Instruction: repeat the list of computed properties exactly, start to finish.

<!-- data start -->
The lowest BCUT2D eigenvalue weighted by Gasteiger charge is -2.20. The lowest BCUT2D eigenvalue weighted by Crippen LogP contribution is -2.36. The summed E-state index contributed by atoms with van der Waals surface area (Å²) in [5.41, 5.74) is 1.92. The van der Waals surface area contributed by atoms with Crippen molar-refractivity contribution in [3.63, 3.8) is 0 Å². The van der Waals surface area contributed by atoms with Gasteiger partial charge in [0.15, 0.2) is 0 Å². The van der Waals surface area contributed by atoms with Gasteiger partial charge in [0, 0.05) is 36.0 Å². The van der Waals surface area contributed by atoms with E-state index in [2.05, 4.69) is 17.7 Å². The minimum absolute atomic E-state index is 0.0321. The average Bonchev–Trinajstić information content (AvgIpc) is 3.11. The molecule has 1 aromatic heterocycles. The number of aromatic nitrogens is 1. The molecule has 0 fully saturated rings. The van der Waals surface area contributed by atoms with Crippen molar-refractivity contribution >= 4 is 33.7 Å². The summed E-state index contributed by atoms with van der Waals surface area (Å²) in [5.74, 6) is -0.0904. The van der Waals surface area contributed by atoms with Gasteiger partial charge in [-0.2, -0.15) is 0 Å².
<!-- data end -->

The lowest BCUT2D eigenvalue weighted by Gasteiger charge is -2.20. The lowest BCUT2D eigenvalue weighted by Crippen LogP contribution is -2.36. The summed E-state index contributed by atoms with van der Waals surface area (Å²) in [5.41, 5.74) is 1.92. The van der Waals surface area contributed by atoms with Crippen molar-refractivity contribution in [3.63, 3.8) is 0 Å². The van der Waals surface area contributed by atoms with Gasteiger partial charge in [0.15, 0.2) is 0 Å². The van der Waals surface area contributed by atoms with Gasteiger partial charge in [0, 0.05) is 36.0 Å². The van der Waals surface area contributed by atoms with E-state index in [2.05, 4.69) is 17.7 Å². The minimum absolute atomic E-state index is 0.0321. The average Bonchev–Trinajstić information content (AvgIpc) is 3.11. The molecule has 1 aromatic heterocycles. The number of aromatic nitrogens is 1. The molecule has 0 fully saturated rings. The van der Waals surface area contributed by atoms with Crippen molar-refractivity contribution >= 4 is 33.7 Å². The summed E-state index contributed by atoms with van der Waals surface area (Å²) in [5.74, 6) is -0.0904. The van der Waals surface area contributed by atoms with Gasteiger partial charge in [-0.2, -0.15) is 0 Å².